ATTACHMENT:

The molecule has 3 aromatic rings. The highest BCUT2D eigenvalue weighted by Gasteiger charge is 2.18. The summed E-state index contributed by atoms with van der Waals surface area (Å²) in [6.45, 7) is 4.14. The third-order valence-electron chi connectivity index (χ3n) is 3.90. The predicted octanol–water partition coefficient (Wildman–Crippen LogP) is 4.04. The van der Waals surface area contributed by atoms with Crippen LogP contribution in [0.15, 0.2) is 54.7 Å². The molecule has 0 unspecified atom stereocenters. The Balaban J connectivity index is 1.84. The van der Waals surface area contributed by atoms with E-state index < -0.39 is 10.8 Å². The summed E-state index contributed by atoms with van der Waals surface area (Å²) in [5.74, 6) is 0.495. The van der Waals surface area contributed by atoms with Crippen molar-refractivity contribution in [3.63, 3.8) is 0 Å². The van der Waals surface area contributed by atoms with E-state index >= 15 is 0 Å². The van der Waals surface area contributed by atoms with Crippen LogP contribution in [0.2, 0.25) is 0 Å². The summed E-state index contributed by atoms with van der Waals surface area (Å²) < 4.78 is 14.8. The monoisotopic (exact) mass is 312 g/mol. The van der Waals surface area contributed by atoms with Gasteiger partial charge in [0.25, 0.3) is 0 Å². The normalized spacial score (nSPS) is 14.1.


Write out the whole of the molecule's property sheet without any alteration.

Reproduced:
The molecule has 3 aromatic rings. The highest BCUT2D eigenvalue weighted by Gasteiger charge is 2.18. The summed E-state index contributed by atoms with van der Waals surface area (Å²) in [6.45, 7) is 4.14. The third-order valence-electron chi connectivity index (χ3n) is 3.90. The predicted octanol–water partition coefficient (Wildman–Crippen LogP) is 4.04. The van der Waals surface area contributed by atoms with Crippen LogP contribution in [0.15, 0.2) is 54.7 Å². The molecule has 0 unspecified atom stereocenters. The Balaban J connectivity index is 1.84. The van der Waals surface area contributed by atoms with E-state index < -0.39 is 10.8 Å². The summed E-state index contributed by atoms with van der Waals surface area (Å²) in [5.74, 6) is 0.495. The van der Waals surface area contributed by atoms with Crippen molar-refractivity contribution in [3.63, 3.8) is 0 Å². The van der Waals surface area contributed by atoms with E-state index >= 15 is 0 Å². The van der Waals surface area contributed by atoms with Crippen LogP contribution in [0.2, 0.25) is 0 Å². The summed E-state index contributed by atoms with van der Waals surface area (Å²) < 4.78 is 14.8. The monoisotopic (exact) mass is 312 g/mol. The van der Waals surface area contributed by atoms with Gasteiger partial charge in [0.25, 0.3) is 0 Å². The normalized spacial score (nSPS) is 14.1.